Evolution of Exercise

Evolution of Exercise

Evolution of Exercise

Our modern exercise habits evolved into what they are today. Through good and bad, our habits are constantly changing as our understanding of human physiology continues to evolve. History teaches us that humans have always needed physical fitness, but the reasons behind that need change with the times.

The Real Paleo Workout

Our ancestors performed movements, for example, that were survival-based. If you couldn’t run, jump, climb or throw things, you couldn’t survive. That applied to men, women, and children. Historians assume that once early humans met their basic needs, they also played and danced, which is another instinctual form of exercise. Even today, the few hunter-gatherer tribes that have very little contact with the modern world still love a good dance party when the work is done.

The First Olympians

The Ancient Egyptians, Greeks, and Romans still had to move to survive like their Paleolithic ancestors, but they also had to be prepared for war. They valued warrior-style competitions. Most famously, the Greeks started the first Olympics. Later, Greeks and Romans had the idea to celebrate the ideal physical body and strength. They then used exercise as a philosophical ideal and an essential element of education.

Scientific Movement

It was many years before exercise evolved again. It was during the Renaissance period that it started to flourish once more, mostly from an intellectual side. In 1553, the first book addressing physical exercise and its benefits was published. It analyzed and categorized exercises, sports and games from a medical standpoint and gave advice on how to prevent and recover from injury. Nearly two decades later, another book connected the studies of hygiene, diet, exercise and natural methods for treating disease. This book laid out the principles of physical therapy. It influenced physical education and training methods that developed in Europe two centuries later.

The Birth of Intentional Exercise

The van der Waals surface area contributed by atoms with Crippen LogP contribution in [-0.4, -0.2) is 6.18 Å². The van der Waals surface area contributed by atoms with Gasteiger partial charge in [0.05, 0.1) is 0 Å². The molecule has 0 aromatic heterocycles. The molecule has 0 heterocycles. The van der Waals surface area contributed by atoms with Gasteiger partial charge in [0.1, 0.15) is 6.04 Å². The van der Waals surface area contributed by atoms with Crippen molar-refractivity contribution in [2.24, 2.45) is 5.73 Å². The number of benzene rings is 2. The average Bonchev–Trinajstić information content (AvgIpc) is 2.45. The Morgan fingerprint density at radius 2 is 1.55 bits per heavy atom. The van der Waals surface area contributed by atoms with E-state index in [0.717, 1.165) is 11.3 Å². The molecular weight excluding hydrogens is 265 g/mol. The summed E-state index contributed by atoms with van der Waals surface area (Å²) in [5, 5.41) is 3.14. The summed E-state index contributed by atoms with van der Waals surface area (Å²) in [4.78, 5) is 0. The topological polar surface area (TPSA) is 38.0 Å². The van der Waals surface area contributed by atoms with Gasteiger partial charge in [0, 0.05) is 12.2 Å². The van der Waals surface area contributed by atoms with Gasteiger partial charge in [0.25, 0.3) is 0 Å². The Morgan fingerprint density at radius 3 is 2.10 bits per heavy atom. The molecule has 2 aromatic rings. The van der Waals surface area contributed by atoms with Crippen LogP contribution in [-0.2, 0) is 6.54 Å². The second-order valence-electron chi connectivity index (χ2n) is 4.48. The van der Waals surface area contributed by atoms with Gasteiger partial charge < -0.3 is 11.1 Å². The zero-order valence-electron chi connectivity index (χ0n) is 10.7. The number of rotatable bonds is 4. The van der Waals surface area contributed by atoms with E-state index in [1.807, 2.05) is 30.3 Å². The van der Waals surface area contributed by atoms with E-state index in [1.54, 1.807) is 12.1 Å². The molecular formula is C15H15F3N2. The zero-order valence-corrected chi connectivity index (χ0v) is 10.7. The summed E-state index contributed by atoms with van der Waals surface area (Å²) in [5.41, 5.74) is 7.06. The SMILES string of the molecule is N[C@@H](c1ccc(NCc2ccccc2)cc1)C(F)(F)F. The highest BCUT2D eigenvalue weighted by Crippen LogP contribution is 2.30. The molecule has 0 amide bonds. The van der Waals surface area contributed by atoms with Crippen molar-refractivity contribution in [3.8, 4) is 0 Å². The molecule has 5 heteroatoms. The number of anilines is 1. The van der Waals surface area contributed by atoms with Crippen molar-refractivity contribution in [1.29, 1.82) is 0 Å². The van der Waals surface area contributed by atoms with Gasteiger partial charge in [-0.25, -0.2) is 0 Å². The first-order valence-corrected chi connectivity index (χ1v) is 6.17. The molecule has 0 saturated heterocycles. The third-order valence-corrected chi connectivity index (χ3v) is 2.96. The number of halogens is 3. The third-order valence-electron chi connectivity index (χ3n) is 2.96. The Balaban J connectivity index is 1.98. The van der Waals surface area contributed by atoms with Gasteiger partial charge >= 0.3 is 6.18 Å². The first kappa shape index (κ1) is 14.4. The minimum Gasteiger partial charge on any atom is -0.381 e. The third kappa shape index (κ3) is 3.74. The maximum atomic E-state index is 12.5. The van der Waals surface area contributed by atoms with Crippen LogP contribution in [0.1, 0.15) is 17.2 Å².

During the Industrial Revolution, machines began doing much of the physical labor, and many people became more sedentary. Soldiers in World War II began to fail their physicals. This launched the movement toward intentional physical exercise. Military service was a point of civic duty and pride, and it required a certain level of fitness. Germany opened a school that emphasized physical exercise and games, and physical training became an important part of education. In the early 1800s, a man named Friedrich Jahn, “The Father of Gymnastics,” felt it was his duty after having lived through Napoleon’s invasion of Germany to teach young men gymnastics and calisthenics to boost physical strength. For many years, gymnastics and calisthenics were the main forms of exercise. As a result, we now call many fitness centers “gyms.”

Competitive Sports Culture

In the 20th century, the rise of competitive sport emerged as part of the thriving fitness industry. Professor Desbonnet published fitness journals which had photos of male and female athletes to make exercise and strength training fashionable, and began opening exercise clubs. At the same time, Bernarr Macfadden became a guru in healthy living. He recommended time spent in nature, vigorous exercise done daily, and to eliminate alcohol, tea, coffee, and white bread. Macfadden also staged the first physique contest in America in the early 1900s. Desbonnet and Macfadden started the fitness industry as we currently know it.

The Rise of Modern Fitness

Trends within the fitness industry have all been based on the goals of physical aesthetics and body building, but some fell short. The vibrating belt, aerobics, home workout videos and home gyms, the Thighmaster, Ab Rollers and 8 Minute Abs, Pilates, cycle class, sauna suits and many more trends were gimmicks, but some showed benefits. Organizations arose to provide real help to the general population, and the personal trainer was born.

Today, popular workouts are CrossFit, strength training with free weights, group exercise classes of varying types, circuit training and high intensity interval training. As our technology improves and we continue to learn, it’s highly likely that some recommendations and suggestions will change when it comes to exercise. The biggest take-away for all of us is this: find the fitness routine that works best for you and that you enjoy the most to help you reach your goals. Then, stick with it!

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By: Erin Covey, Personal Trainer at Mercy Fitness